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ABOUT THE BOOK
Bill Brysons Im a Stranger Here Myself: Notes on Returning to America After 20 Years Away is an hilarious, pointed, and sometimes poignant collection of the columns he wrote for the British magazine, Night & Day. Bryson wrote these pieces in the mid- to late-nineties after he had returned to the United States from Great Britain where he had been living for the previous twenty years. Since the publication in 2000 of Im a Stranger Here Myself, Bryson has become one of the best-selling authors of the English-speaking world, and according to his official UK page, he is the best-selling author of non-fiction in Great Britain.
MEET THE AUTHOR
Davanna Cimino is a professional writer. He holds a law degree and is also a copy editor. He writes screenplays and poetry. He has three sons, and a Brittany named Jubal.
EXCERPT FROM THE BOOK
In Im a Stranger Here Myself: Notes on Returning to America After 20 Years Away, Bill Bryson explores themes as various as the pleasures of living in a small town; Americans obsession with prescription and over-the-counter drugs and the sometimes bizarre television ads for these drugs; injuries inflicted by common household items (for example, bedding); the war on drugs; and the prison population.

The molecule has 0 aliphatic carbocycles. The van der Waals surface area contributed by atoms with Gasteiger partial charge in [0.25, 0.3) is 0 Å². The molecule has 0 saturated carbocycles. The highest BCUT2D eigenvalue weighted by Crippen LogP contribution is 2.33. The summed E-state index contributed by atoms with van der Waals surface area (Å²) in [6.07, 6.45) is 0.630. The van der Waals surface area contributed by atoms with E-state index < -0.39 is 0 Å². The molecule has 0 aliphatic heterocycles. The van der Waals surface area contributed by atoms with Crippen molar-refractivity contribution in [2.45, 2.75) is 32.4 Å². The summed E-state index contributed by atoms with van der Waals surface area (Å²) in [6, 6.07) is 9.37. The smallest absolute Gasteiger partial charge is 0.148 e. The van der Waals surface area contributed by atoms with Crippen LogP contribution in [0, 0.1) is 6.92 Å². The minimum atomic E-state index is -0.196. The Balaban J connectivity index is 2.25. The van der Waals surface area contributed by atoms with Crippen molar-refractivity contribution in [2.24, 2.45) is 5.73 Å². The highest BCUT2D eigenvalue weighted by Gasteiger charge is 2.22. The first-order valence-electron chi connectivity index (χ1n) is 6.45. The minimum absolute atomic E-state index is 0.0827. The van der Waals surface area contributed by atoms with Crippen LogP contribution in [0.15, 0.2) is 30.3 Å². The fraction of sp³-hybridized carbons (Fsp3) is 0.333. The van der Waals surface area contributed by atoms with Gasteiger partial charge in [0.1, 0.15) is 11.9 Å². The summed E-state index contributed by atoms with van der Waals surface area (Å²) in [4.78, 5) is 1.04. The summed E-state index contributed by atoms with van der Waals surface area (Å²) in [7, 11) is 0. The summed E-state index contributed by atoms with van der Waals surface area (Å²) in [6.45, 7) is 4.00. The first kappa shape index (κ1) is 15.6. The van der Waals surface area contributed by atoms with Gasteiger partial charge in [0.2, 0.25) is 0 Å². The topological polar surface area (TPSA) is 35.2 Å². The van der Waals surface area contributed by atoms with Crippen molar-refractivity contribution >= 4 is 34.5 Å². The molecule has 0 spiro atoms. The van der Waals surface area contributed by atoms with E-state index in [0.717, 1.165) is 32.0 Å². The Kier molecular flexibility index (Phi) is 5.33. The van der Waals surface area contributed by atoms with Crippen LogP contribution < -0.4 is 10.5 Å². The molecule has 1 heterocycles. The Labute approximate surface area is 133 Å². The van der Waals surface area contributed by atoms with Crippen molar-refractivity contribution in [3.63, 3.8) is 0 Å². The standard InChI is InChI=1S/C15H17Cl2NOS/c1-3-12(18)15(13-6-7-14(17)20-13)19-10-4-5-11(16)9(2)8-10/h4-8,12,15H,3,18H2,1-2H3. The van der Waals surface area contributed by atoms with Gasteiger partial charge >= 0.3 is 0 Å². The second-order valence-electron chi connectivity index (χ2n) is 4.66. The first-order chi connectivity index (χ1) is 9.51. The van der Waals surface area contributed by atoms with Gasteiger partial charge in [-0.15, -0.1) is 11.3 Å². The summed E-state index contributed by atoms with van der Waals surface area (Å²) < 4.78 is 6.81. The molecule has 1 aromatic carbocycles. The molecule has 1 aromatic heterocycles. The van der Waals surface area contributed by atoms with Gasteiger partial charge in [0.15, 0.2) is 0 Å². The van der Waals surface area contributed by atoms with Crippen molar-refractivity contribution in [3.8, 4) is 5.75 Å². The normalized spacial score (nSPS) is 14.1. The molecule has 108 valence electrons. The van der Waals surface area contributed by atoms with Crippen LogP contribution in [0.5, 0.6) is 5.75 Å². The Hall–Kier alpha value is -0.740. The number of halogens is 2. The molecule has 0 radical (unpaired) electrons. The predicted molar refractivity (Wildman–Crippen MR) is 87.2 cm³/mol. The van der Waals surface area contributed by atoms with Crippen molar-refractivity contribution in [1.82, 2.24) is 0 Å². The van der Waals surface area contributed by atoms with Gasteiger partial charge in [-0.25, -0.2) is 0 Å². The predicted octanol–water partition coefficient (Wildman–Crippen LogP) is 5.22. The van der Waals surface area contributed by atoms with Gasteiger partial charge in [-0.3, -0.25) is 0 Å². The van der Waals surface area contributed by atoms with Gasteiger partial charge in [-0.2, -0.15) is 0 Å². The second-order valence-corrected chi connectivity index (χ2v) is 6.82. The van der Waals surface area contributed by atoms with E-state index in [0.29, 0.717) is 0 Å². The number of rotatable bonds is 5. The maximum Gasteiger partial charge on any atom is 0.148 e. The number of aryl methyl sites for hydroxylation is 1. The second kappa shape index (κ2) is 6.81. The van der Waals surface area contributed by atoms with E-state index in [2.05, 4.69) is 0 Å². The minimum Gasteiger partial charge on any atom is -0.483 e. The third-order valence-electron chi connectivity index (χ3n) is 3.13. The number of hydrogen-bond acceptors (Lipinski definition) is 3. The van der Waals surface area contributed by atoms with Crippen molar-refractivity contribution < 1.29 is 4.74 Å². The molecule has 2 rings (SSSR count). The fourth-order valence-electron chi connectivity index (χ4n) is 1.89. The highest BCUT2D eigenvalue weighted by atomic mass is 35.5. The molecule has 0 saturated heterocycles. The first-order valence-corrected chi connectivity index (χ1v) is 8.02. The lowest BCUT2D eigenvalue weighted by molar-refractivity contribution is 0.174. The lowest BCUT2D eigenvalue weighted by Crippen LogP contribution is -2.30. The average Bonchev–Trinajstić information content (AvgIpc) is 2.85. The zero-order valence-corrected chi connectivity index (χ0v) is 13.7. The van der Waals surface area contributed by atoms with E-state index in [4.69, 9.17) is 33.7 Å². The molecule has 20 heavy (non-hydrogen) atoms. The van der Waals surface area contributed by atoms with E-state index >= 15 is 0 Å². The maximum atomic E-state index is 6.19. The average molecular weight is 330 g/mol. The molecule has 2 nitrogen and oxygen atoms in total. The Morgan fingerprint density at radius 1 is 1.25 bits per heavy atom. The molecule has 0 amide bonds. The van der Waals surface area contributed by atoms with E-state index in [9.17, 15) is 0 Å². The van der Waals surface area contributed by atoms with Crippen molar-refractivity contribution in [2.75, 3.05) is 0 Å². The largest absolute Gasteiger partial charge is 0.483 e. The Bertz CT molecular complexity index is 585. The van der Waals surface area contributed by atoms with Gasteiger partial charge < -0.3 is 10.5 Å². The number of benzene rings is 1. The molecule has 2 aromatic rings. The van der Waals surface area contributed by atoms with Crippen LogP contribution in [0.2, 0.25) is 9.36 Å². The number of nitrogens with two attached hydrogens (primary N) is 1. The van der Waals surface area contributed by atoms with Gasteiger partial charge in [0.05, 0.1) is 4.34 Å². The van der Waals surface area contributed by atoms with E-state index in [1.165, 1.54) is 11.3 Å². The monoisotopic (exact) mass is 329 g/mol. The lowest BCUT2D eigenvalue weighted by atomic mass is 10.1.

Bryson points out, in the chapter, Drug Culture, that It is an odd thing about us. We spend huge efforts exhorting ourselves to Say No to Drugs, then go to the drugstore and buy them by the armloads. Although he details the trivial (why is there a hotline number on dental floss containers? in On the Hotline), Bryson often makes social commentary, which, though trenchant, does not provoke ire; he delivers his observations with wit, and a sense of shared fallibility.
Bryson tells of his quest for the lost nirvana of the America of his youth in the chapter, Room Service. He remembers, as a boy, stopping with his family on long road trips at small, cottagey, family-owned motels. In an effort to recapture that lost past, he cajoles his wife and kids into stopping at the Sleepy Hollow Motel during one of their road trips. The family desert him for the more modern, cleaner Comfort Inn across the street.
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Quicklet on Bill Bryson's I'm a Stranger Here Myself: Notes on Returning to America After 20 Years Away
+ About Bill Bryson
+ Curmudgeonly Nostalgia
+ Dry of Wit, Velvet of Glove, and Pointed of Observation
+ ...and much more